If I could add a song to this post, I would probably choose ‘Can You Feel The Love Tonight?’ from a certain loose Hamlet adaptation starring animated lions. It was the first song that sprung to mind when I thought about Roy and Mirana, two horses Of A Certain Age who both were overdue for companionship. While it’s true that no horse at SAFE is ever really alone (even with a double fence line between paddocks, the side yards between horses wouldn’t even be considered a micro-studio by Seattle’s standards), the bachelor pad lifestyle can get old. Unfortunately, there are often roadblocks that get in the way of allowing us to turn out every horse with a buddy.

For a horse like Roy, these roadblocks are numerous.

For starters, Roy is a very tender-footed guy. He has had some hoof events in the past that make his ability to handle anything but the softest of terrains quite ouchy for him. While we explore potential options for his sustained comfort, we have Roy in his own studio apartment of a paddock with soft, cushy sand as flooring. Roy also has bad teeth (if you can even call them that) that makes it risky for him to have access to hay. Roy eats multiple mash meals a day because of this, and a special diet like his means it’s a challenge for him to get turnout with friends.

Apart from his soft sand paddock, the only other footing where Roy is comfortable is on grass. We are able to turn him out this time of year with a grazing muzzle (to add to his list of special needs, Roy also has Cushing’s), and while he does enjoy the time out of his paddock, he would often longingly look towards his neighbors in their herds together.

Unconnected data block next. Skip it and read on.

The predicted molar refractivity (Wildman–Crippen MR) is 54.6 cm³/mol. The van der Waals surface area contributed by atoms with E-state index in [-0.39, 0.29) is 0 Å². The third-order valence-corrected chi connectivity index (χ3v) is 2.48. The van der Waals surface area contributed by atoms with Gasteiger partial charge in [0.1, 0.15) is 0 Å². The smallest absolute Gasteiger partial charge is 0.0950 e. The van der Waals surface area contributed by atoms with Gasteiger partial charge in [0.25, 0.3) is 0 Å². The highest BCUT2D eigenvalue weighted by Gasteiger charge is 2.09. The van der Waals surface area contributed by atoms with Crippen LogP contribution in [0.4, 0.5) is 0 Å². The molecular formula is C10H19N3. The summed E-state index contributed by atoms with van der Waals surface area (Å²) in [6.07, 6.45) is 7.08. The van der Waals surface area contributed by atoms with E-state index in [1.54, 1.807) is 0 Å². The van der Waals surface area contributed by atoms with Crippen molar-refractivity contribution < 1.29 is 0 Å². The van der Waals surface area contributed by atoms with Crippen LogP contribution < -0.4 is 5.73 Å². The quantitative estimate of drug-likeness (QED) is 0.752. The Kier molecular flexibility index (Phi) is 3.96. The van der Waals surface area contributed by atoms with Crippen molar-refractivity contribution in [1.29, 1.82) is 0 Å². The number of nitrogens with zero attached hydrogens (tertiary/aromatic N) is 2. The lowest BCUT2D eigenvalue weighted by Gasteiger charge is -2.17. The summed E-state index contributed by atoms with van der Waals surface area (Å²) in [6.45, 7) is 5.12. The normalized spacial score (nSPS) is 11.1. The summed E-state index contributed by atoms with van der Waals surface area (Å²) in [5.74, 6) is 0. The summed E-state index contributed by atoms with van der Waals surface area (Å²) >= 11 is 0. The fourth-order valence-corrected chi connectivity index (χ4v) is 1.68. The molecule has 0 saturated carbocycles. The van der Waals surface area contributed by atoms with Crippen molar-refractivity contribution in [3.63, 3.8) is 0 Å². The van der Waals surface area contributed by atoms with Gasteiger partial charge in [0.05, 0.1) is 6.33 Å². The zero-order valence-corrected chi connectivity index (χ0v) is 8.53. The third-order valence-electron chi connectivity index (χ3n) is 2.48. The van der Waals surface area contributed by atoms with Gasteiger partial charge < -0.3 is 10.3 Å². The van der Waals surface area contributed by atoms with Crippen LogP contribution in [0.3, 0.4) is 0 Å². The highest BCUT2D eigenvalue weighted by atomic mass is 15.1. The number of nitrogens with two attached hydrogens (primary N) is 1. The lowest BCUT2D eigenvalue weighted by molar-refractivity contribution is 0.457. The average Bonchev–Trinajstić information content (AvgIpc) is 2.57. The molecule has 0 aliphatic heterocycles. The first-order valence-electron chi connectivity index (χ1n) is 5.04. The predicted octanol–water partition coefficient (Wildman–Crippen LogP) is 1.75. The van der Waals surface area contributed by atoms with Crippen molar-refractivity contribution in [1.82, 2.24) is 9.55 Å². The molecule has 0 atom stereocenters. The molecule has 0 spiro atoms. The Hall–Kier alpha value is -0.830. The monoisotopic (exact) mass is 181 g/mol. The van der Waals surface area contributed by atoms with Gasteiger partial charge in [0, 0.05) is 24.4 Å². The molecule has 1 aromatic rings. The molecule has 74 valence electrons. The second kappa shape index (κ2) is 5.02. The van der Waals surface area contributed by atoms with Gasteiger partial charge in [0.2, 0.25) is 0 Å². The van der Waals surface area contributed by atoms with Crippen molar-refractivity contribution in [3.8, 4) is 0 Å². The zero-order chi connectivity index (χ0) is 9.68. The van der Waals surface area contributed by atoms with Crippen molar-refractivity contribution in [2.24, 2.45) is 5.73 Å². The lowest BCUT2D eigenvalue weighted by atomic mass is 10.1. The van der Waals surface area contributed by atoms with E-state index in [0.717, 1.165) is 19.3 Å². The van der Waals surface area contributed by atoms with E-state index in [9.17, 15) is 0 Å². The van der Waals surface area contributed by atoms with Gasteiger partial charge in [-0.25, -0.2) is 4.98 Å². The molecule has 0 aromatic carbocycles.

And then there is Mirana. She had been living in a neighborhood alongside her other cohorts, but it was time for a little restructuring. Mirana’s herdmate, Meadow, had passed away, and Mirana was in need of some company. We moved her across the property, into an empty paddock that just happened to be next to Roy. It was a big change for Mirana, but from across a fence line, Roy did his best to make introductions to his new pretty neighbor. She was not hugely comforted by his presence at the time, but we had a plan.

The next morning, when we turned Roy out in his grass turnout, we put a halter on Mirana as well. It’s nice to make introductions on grass because it adds an element of distraction to an occasionally stressful situation. But we knew Roy had been out with friends in the past, same with Mirana, so we weren’t too concerned when we dropped their halters and let them to their own devices. And what gentle devices they were. There was hardly any reaction whatsoever upon nose sniffing, and the two immediately got to grazing side-by-side, cheek to cheek.

Since that day, the two get together every morning for their daily grass, and when they return to their respective paddocks, they seem comforted by each other, despite the slight separation. It warms our hearts to introduce horses, but especially those who so clearly are seeking companionship.